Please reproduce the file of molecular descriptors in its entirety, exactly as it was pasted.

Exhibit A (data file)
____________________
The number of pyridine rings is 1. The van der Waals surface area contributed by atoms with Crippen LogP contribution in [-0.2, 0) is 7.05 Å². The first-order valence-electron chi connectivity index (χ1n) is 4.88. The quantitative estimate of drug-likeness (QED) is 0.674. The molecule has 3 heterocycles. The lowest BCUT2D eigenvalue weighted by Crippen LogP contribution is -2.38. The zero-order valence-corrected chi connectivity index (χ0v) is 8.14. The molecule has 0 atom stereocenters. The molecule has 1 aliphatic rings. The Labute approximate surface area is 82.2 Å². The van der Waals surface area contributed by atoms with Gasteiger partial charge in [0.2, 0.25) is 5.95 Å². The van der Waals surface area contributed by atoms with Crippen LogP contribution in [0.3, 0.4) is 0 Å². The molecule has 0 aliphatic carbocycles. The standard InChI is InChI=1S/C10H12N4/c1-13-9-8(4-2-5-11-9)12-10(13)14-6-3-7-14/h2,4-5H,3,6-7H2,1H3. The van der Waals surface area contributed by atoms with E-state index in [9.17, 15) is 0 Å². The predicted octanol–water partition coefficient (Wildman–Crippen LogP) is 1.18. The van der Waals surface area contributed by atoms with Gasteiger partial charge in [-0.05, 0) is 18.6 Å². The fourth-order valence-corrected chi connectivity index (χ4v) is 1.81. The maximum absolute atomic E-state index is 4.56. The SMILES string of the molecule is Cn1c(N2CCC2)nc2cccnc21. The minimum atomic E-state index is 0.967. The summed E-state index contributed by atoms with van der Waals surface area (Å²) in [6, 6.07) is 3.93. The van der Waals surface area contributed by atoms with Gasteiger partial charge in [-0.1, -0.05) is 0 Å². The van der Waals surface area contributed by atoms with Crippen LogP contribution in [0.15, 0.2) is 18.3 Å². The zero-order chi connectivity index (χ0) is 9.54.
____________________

The number of pyridine rings is 1. The van der Waals surface area contributed by atoms with Crippen LogP contribution in [-0.2, 0) is 7.05 Å². The first-order valence-electron chi connectivity index (χ1n) is 4.88. The quantitative estimate of drug-likeness (QED) is 0.674. The molecule has 3 heterocycles. The lowest BCUT2D eigenvalue weighted by Crippen LogP contribution is -2.38. The zero-order valence-corrected chi connectivity index (χ0v) is 8.14. The molecule has 0 atom stereocenters. The molecule has 1 aliphatic rings. The Labute approximate surface area is 82.2 Å². The van der Waals surface area contributed by atoms with Gasteiger partial charge in [0.2, 0.25) is 5.95 Å². The van der Waals surface area contributed by atoms with Crippen LogP contribution in [0.3, 0.4) is 0 Å². The molecule has 0 aliphatic carbocycles. The standard InChI is InChI=1S/C10H12N4/c1-13-9-8(4-2-5-11-9)12-10(13)14-6-3-7-14/h2,4-5H,3,6-7H2,1H3. The van der Waals surface area contributed by atoms with E-state index in [9.17, 15) is 0 Å². The predicted octanol–water partition coefficient (Wildman–Crippen LogP) is 1.18. The van der Waals surface area contributed by atoms with Gasteiger partial charge in [-0.05, 0) is 18.6 Å². The fourth-order valence-corrected chi connectivity index (χ4v) is 1.81. The maximum absolute atomic E-state index is 4.56. The SMILES string of the molecule is Cn1c(N2CCC2)nc2cccnc21. The minimum atomic E-state index is 0.967. The summed E-state index contributed by atoms with van der Waals surface area (Å²) in [6, 6.07) is 3.93. The van der Waals surface area contributed by atoms with Gasteiger partial charge in [-0.1, -0.05) is 0 Å². The van der Waals surface area contributed by atoms with Crippen LogP contribution in [0.15, 0.2) is 18.3 Å². The zero-order chi connectivity index (χ0) is 9.54.